While working in a suburban school district outside of Chicago in the mid-‘90s, Julie Frugo felt like she could do more.
“I looked around at my students, and I knew they’d be fine without me,” says Frugo.
So she decided to take a leap of faith. She moved to St. Louis, and after a year at a public school district, she embarked on a new journey to become part of something bigger than she even imagined.
In 1998, Missouri passed a law allowing the creation of charter schools in St. Louis and Kansas City. This legislation paved the way for charter schools to provide an option to boost the existing public school systems, some of which were failing.
“At the time, we were all in uncharted territory,” Frugo says. “I started as a teacher, the University of Missouri–St. Louis was our sponsor and we were opening one of the first charter schools in St. Louis. Our goal was to offer families an alternative to the educational choices they currently had.”
St. Louis Charter School opened its doors in 2000. Now, 15 years and one name change later, the school today known as Premier Charter School is the oldest and one of the most successful charter schools in St. Louis. Frugo, who earned a master’s in educational leadership, a graduate certificate in education and is currently enrolled in a doctoral program at UMSL, now serves as head of schools.
“During early years, there were many challenges, but I really credit our success to the people who knew that educational reform in the area was needed and believed in what we were doing,” she says. “UMSL supported us, and we were able to put the right people in the right places to assure our success, both financially and academically.”
Over the last few years, UMSL’s position as a charter school beacon has emerged. The university realigned the coordination of charter schools under the College of Education and hired Bill Mendelsohn to oversee UMSL’s charters as the executive director.
Although UMSL’s journey with charter schools wasn’t always smooth in the early years of sponsorship – the university had to close a school, revoke a school’s sponsorship and faced litigation from the St. Louis Public Schools – Frugo now credits the institution for having a vision and being the first in the area to support charter schools.
With some risk comes reward. UMSL currently sponsors a total of seven charters with two more coming soon. In addition to Premier, UMSL sponsors St. Louis Language Immersion Schools, which consist of The French School, The Spanish School, The Chinese School and The International School; South City Preparatory Academy; Lafayette Preparatory Academy; North Side Community School; Preclarus Mastery Academy and The Biome. Tessera Hall Academy and Vernare School will open in the fall of 2016.
The Missouri Department of Elementary and Secondary Education provides funding for charter schools, and the schools are accountable to DESE, their sponsor and their families. Charter schools are free to families living in the city boundaries.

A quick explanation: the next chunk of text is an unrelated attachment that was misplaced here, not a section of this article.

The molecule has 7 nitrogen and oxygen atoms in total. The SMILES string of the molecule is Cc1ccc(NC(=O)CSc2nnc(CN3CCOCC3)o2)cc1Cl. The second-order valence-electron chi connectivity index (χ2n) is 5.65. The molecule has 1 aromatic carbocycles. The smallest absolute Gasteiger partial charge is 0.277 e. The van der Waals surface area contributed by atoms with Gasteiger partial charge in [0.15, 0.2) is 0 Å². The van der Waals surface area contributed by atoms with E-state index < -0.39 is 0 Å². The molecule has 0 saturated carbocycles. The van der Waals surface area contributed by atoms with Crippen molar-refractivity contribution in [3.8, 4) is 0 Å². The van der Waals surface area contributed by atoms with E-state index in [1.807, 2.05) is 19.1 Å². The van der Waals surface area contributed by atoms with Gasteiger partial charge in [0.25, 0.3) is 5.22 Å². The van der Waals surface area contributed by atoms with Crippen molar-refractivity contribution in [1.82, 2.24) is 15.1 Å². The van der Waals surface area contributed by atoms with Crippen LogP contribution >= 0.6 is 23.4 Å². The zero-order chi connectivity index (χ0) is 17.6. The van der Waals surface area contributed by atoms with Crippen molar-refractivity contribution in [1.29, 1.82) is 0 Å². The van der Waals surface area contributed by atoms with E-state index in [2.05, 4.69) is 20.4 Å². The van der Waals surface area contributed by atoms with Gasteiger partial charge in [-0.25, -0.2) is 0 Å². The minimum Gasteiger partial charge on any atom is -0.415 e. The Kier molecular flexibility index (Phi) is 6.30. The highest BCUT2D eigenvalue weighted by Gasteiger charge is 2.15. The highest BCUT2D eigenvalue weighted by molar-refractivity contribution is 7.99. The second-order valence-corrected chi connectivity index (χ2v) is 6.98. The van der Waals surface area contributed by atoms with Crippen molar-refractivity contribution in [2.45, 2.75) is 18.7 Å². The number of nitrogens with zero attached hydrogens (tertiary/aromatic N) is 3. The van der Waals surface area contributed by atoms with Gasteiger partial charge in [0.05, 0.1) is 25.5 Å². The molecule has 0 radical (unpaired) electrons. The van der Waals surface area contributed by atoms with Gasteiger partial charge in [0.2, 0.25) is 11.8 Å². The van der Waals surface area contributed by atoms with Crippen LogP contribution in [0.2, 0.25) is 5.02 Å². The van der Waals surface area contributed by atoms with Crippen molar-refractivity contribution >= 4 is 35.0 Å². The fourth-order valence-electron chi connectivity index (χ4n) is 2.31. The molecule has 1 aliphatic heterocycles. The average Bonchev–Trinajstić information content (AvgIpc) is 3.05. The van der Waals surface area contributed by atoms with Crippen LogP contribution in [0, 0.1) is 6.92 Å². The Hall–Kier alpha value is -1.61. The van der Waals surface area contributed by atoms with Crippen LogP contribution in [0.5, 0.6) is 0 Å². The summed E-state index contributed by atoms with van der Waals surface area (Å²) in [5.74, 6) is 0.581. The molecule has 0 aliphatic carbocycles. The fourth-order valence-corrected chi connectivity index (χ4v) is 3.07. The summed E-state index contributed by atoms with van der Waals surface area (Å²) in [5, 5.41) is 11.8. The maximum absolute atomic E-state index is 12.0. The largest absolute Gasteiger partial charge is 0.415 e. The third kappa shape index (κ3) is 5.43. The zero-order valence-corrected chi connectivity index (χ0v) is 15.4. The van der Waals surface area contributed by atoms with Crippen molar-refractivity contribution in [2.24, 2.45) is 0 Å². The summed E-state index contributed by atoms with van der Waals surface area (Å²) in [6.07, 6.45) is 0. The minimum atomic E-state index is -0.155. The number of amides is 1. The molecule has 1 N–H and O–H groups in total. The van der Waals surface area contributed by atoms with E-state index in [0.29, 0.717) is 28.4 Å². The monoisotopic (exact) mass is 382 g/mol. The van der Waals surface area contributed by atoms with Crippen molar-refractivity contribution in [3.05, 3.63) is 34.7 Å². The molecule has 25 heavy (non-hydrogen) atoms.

“We want our schools to see us as partners; we want to empower them and to provide any and all resources that we can,” says Mendelsohn.
Those resources come in many forms, but mostly through the help of the college’s faculty and students.
Collaborating with charter school administrators and teachers, UMSL education faculty work on curriculum, training, research and other areas to ensure that charter school educators are prepared.
“The College of Education at UMSL is built on the belief that practitioners, scholars and innovators must come together for improvement and growth of our educational systems,” says Carole Basile, dean of the college. “Working directly with our charter schools gives us the ability to simultaneously learn from one another, enhancing the college’s programs, teaching and research about what works for children and youth, and providing the charter schools with the support, resources and knowledge needed to expand their innovative practice.”
Critics of charter schools have expressed concerns about schools “cherry picking” the best and the brightest of students and being exclusive about the student body.
Mendelsohn disagrees and cites the fact that all of UMSL’s schools must take any and all students who apply. If there are more applicants than openings, the schools select students through a random lottery.
“Our schools strive to provide students in St. Louis with greater opportunities for a strong education,” he says. “UMSL supports their quest to reach this vision.”
UMSL Charter School Enrollment
Lafayette Preparatory Academy [K-3] 120
North Side Community School [K-5] 286
Preclarus Mastery Academy [5-8] 175
Premier Charter School [K-8] 900
South City Preparatory Academy [5-8] 190
St. Louis Language Immersion Schools [K-6] 903
The Biome [K-1] 80
This story was originally published in the fall 2015 issue of UMSL Magazine.